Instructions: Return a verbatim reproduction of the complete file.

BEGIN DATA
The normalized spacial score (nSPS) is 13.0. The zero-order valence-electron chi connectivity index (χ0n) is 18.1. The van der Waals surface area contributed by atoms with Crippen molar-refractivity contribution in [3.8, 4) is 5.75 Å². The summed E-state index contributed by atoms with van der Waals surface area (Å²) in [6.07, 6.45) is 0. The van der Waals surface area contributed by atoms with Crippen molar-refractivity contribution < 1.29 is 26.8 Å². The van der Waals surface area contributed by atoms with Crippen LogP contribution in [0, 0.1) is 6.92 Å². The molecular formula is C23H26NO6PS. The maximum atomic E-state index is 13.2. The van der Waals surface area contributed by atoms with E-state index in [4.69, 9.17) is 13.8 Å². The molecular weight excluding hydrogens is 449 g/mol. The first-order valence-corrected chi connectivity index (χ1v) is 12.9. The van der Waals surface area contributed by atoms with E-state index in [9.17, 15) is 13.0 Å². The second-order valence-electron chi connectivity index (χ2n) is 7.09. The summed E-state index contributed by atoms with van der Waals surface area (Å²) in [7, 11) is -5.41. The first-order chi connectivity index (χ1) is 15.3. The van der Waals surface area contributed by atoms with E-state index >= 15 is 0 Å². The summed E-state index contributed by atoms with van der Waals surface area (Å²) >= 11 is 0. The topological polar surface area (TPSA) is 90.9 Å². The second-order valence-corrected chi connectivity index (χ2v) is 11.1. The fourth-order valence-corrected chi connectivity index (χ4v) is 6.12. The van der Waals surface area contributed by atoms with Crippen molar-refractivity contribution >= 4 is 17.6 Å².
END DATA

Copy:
The normalized spacial score (nSPS) is 13.0. The zero-order valence-electron chi connectivity index (χ0n) is 18.1. The van der Waals surface area contributed by atoms with Crippen molar-refractivity contribution in [3.8, 4) is 5.75 Å². The summed E-state index contributed by atoms with van der Waals surface area (Å²) in [6.07, 6.45) is 0. The van der Waals surface area contributed by atoms with Crippen molar-refractivity contribution < 1.29 is 26.8 Å². The van der Waals surface area contributed by atoms with Crippen LogP contribution in [0, 0.1) is 6.92 Å². The molecular formula is C23H26NO6PS. The maximum atomic E-state index is 13.2. The van der Waals surface area contributed by atoms with E-state index in [4.69, 9.17) is 13.8 Å². The molecular weight excluding hydrogens is 449 g/mol. The first-order valence-corrected chi connectivity index (χ1v) is 12.9. The van der Waals surface area contributed by atoms with E-state index in [9.17, 15) is 13.0 Å². The second-order valence-electron chi connectivity index (χ2n) is 7.09. The summed E-state index contributed by atoms with van der Waals surface area (Å²) in [7, 11) is -5.41. The first-order chi connectivity index (χ1) is 15.3. The van der Waals surface area contributed by atoms with E-state index >= 15 is 0 Å². The summed E-state index contributed by atoms with van der Waals surface area (Å²) >= 11 is 0. The topological polar surface area (TPSA) is 90.9 Å². The second-order valence-corrected chi connectivity index (χ2v) is 11.1. The fourth-order valence-corrected chi connectivity index (χ4v) is 6.12. The van der Waals surface area contributed by atoms with Crippen molar-refractivity contribution >= 4 is 17.6 Å².